I’m a reasonable human being — I don’t expect anyone to use “in which” this way much, if at all, in speech or casual writing.
In formal writing, though, “where” refers to place — it’s what is called a locative. At a stretch, the place in question could be a specific point in a video or a document. So you could say “Let’s look at the section of the guide where she discusses relative pronouns” for example.
Here’s what Bryan Garner has to say about the where vs. in which issue:
In formal prose, where should not be used as a relative pronoun instead of as a locative. Thus, not case where but case in which.
Garner does note that in which is not appropriate for informal writing:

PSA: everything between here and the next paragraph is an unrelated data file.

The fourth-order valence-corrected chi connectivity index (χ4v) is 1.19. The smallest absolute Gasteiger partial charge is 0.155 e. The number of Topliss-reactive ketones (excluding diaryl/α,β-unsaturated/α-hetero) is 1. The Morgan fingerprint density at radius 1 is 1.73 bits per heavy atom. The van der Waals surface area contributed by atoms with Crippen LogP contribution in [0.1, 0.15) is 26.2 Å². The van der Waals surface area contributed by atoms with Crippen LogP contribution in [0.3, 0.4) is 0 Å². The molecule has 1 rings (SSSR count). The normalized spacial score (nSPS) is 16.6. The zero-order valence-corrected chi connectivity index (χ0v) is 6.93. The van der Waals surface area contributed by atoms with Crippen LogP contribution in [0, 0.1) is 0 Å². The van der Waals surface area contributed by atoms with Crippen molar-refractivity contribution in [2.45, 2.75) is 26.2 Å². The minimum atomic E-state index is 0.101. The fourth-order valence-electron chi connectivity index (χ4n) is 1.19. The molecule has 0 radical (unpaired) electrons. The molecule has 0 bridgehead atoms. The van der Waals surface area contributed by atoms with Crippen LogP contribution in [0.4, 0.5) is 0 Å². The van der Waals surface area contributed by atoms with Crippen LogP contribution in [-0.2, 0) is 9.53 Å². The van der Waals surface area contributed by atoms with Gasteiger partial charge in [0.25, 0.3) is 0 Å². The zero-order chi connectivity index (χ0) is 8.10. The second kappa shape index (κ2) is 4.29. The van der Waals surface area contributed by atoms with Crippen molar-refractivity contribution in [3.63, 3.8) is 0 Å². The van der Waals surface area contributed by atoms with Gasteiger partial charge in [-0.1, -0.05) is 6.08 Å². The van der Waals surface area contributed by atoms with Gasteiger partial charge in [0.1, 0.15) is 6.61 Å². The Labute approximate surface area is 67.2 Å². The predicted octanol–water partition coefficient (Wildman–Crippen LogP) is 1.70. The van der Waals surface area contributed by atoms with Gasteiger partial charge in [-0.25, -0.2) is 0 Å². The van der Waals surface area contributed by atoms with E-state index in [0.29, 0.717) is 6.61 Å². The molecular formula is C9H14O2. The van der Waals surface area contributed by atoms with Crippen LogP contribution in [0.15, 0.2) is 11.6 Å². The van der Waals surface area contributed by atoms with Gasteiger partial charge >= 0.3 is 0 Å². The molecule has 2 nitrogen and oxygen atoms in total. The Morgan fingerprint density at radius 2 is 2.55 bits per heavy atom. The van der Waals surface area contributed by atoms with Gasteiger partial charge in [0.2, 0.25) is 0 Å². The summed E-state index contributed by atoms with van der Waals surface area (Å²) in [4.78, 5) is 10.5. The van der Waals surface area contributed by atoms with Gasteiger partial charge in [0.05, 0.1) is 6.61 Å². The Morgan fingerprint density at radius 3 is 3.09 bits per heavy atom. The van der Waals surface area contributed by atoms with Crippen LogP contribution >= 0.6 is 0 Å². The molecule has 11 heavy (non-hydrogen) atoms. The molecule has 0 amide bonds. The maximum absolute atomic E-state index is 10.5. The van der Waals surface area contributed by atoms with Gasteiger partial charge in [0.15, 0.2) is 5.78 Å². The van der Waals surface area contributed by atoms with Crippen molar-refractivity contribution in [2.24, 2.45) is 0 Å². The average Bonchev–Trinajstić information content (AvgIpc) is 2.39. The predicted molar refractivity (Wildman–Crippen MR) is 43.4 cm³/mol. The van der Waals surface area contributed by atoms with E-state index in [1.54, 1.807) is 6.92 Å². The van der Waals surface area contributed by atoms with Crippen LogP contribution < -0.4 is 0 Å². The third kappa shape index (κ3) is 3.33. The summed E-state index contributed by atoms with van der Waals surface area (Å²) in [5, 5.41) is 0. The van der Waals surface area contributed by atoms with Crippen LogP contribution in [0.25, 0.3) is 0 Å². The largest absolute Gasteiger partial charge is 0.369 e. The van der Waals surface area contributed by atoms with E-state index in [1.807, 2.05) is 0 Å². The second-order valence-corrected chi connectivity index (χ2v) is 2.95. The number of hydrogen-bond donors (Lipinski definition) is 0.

In the following example, the contraction ‘I’ve’ might not comfortably fit in the same sentence as ‘in which’—hence ‘where’ is justifiable: “I’ve deliberately chosen an example where this unspeakable cluster did not stand out.”
> From Garner’s Modern American Usage.
In formal writing, if you aren’t referring to a location of any sort, use “in which.” Don’t write about: a situation where…, a theory where…, a case where… a grammatical dispute where…”